Syrian refugees will soon be able to shop in supermarkets like any other customer instead of waiting on tireless lines for food rations.
The United Nations World Food Programme (WFP) is preparing to roll out its E-cards -- preloaded with $27 per person, each month -- that will function like debit cards. They will allow refugees to shop in markets for food, instead of having to retrieve packaged meals with their paper vouchers, the agency recently announced.
“The new E-card provides a greater sense of normality and convenience,” said Jay Aldous, WFP Director Private Sector in a UN video. “It allows them to go into a supermarket and purchase the products they want –- when they want.”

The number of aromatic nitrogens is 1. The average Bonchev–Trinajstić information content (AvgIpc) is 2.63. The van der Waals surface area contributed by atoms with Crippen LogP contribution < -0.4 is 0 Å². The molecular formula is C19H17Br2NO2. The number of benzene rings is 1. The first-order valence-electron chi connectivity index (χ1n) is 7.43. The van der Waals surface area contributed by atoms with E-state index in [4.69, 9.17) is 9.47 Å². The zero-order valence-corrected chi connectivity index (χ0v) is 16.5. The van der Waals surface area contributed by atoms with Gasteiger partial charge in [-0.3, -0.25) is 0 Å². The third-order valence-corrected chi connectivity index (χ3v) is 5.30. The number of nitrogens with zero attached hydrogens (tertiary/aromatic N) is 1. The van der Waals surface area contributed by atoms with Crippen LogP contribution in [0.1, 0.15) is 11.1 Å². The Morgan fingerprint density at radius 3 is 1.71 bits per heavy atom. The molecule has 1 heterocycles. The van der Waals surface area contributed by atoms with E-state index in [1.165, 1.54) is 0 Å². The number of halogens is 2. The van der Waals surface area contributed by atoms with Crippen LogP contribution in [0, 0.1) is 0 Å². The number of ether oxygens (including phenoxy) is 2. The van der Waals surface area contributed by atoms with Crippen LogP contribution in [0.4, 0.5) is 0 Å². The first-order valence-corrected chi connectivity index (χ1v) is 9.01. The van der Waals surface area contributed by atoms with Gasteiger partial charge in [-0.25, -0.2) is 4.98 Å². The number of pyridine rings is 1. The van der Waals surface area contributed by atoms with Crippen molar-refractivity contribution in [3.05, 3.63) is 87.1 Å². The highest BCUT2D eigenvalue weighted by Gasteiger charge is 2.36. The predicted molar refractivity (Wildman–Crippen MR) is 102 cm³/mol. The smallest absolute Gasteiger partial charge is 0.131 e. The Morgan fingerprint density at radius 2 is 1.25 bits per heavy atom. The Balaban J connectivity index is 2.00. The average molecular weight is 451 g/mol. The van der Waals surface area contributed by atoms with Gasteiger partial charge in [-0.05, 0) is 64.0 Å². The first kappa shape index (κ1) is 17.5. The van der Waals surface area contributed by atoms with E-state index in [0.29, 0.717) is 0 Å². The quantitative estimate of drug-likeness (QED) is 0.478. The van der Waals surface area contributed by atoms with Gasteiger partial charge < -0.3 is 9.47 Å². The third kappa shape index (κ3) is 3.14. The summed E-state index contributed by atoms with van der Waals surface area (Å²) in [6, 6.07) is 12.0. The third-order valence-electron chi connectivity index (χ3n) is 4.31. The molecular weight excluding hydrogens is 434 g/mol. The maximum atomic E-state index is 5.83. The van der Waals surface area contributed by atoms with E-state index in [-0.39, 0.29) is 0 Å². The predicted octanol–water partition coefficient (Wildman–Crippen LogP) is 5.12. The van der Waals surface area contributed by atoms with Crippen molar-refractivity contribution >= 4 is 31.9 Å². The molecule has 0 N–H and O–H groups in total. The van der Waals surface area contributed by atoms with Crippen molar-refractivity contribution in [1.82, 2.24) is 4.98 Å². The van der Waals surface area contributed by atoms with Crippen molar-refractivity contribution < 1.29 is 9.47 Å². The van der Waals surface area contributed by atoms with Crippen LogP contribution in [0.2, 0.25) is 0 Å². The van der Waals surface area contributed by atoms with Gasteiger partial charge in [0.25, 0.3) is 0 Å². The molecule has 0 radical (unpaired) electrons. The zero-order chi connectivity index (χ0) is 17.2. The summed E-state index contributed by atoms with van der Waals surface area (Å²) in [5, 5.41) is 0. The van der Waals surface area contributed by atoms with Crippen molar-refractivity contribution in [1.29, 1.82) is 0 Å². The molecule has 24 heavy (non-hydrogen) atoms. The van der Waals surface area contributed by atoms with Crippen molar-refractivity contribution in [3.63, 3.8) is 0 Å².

WFP is developing the program with support from Mastercard and hopes to hand them out to 800,000 refugees living in Lebanon by the end of the year, according to Mashable. It plans on bringing the cards to Jordan next.
There are more than 800,000 Syrian "persons of concern" living in Lebanon and more than 500,000 in Jordan, according to UNHCR.
In addition to bringing a sense of normalcy to refugees’ lives, the card will also help boost local economies and cut down on fraud, because the E-cards are much easier to track than paper vouchers.
"We know where they are, we know who they are," Bettina Luescher, World Food Programme's chief spokesperson for North America, told Mashable."It's not as complicated as it might sound."